Published: December 12, 2000
Trade News from around the World
Web surfers beware, says Michael Liedtke, a business writer for the Associated Press: Ignore the differences among online search engines and you won’t know what you’re missing. In an effort to turn a profit after years of unbroken losses, more search engines and directories are imposing listing fees to separate the wheat from the chaff in an ever-expanding Web that now has more than 2 billion pages and 14 billion hyperlinks. Typically, commercial sites pay to ensure that search engines check their sites for updates more frequently than other, non-paying sites. But some search engines also rank the search results according to how much money Web sites have paid for the privilege. Mountain View, Calif.-based Google – which replaced Inktomi as Yahoo’s search engine in June – is one of the few search engines that shuns pay-for-position and pay-for-inclusion. Google executives say those formulas make it more difficult for people to find potentially valuable information, like cancer research, on the Web. “We have taken a very strong stance that our search results represent our editorial integrity,” said Google CEO Larry Page. Meanwhile, GoTo and LookSmart are among an increasing number of engines using a “pay-for-position” formula that lists sites based on how much they bid for a prime spot.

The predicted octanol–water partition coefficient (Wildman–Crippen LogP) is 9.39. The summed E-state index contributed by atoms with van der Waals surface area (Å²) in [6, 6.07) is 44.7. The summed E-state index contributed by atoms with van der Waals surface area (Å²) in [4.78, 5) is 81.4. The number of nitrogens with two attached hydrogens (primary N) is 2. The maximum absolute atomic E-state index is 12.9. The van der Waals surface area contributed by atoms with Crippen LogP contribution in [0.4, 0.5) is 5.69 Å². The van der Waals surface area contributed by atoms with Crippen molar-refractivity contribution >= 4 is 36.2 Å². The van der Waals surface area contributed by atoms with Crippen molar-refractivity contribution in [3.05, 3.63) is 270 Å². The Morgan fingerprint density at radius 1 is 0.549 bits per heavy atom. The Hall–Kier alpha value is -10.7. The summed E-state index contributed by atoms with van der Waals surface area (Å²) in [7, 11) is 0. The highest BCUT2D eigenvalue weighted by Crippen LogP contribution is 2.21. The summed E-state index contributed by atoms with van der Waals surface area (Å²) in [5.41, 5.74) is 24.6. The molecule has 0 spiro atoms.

Until last week, writes Geoff Mulvihill of the Associated Press, officials in Burlington County, N.J., did not know a 1785 deed book was missing. Then it showed up for sale on eBay. Now they’re considering a lawsuit to get back the book, which contains records of “manumissions” – or freeing of slaves and indentured servants. The county’s problem is that others were also interested in the 261-page leather-bound tome. It drew 23 bids and sold December 7 for $4,651. The deed book has been missing for a long time – possibly decades, officials said. “This is a public record of the county of Burlington. It is a cultural treasure, an emotional treasure,” said Burlington County Clerk Phil Haines. “We intend to use every means to retrieve this book.” County Solicitor Evan Crook said that could mean seeking an injunction to block the transfer of the ledger to the eBay buyer.
An illuminated manuscript that’s believed to date back to medieval times has shown up in a St. Johnsbury, Vt. book and antiques store, says AP’s Anne Wallace Allen. Booksellers Dave Warden and Bob Streeter don’t know what the leather-bound volume says, but they figured out pretty quickly after it arrived at their store – known as That Book Store – that it must be important. Bound in worn leather, with 250 pages of handwritten calligraphy and fine drawings in the margins, the manuscript is just not the kind of thing that Warden and Streeter are called on to appraise. They plan to ship it off to a rare book specialist in Akron, Ohio, for identification.